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I had no luck finding precompiled packages of glibc for apple darwin. I could not compile gcc from source, and I'm assuming that compiling glibc will also be very difficult. What I want:

Configuring the darwin system so that it only uses the GNU C runtime libraries, along with gcc.

I can specify more if needed.

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Q: What's wrong with the standard "libc" preinstalled on your system??? Q: What specific problems did you have compiling glibc? – paulsm4 Nov 14 '12 at 19:19
@paulsm4 I am using a finite element software written in fortran, mixed with c for dynamic allocation. After some debugging, I've come to believe that apple's c library is the problem. I've not tried installing glibc yet, but I assume it would be as painful as not being able to compile gcc. The computer belongs to someone else, and I'll try compiling glibc when I find some time. But it would be nice if there were any precompiled packages beforehand. – hos Nov 14 '12 at 19:24
OK: Please look at these links: 1) GNU-Darwin libc, 2) How to build Apple's opensource libc; please tell us 3) what FORTRAN and C compilers/versions you're using, and 4) what build/runtime errors you're getting by mixing C and FORTRAN. Ideally, you won't have to build or install anything :) – paulsm4 Nov 14 '12 at 19:42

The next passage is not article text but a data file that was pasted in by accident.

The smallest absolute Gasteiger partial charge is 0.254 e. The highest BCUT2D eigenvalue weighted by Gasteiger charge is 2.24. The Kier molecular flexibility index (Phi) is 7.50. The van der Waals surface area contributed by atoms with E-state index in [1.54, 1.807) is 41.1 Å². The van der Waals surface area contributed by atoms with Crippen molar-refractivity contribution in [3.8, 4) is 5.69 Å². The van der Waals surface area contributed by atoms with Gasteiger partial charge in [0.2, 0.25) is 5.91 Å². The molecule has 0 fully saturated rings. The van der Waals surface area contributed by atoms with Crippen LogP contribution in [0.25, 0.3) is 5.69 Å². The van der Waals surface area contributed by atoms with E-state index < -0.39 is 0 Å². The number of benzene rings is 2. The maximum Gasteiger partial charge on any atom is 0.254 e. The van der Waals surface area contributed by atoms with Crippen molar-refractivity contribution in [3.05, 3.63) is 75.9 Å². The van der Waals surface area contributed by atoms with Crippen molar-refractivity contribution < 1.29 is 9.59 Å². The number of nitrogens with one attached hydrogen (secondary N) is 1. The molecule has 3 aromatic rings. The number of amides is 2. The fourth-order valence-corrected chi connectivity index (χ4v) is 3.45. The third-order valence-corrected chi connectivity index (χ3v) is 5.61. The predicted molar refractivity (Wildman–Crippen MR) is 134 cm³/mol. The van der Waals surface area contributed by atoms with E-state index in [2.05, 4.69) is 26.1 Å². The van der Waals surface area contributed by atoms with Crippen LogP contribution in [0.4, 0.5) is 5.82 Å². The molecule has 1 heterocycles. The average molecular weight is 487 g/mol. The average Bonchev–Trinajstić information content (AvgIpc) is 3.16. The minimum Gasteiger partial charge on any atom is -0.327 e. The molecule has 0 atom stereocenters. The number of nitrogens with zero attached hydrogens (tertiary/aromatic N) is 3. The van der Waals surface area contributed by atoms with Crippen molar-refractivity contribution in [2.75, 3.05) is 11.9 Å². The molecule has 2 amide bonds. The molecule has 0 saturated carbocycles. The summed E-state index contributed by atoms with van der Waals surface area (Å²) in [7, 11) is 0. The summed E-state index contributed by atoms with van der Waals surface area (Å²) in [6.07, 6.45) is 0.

@paulsm4 I'm using gfortran and gcc 4.2 (both). I'm getting a segmentation fault(11), and the program can run on the same machine with valgrind without segmentation faults. The same program executes perfectly on an ubuntu box. Does these ring a bell? – hos Nov 14 '12 at 19:57
up vote 0 down vote accepted

I still haven't found a solution to this problem, but that is irrelevant now. The segmentation fault can only be reproduced in the 64 bit darwin libc. Furthermore, running the program with valgrind on the darwin suppresses the fault.

This led me to the conclusion that the problem is in the code, rather than the libraries. The code was not mine at the beginning, hence it's not my problem anymore. The program in some stage tries to access unallocated memory and my guess is that using glibc somehow compensates this error.

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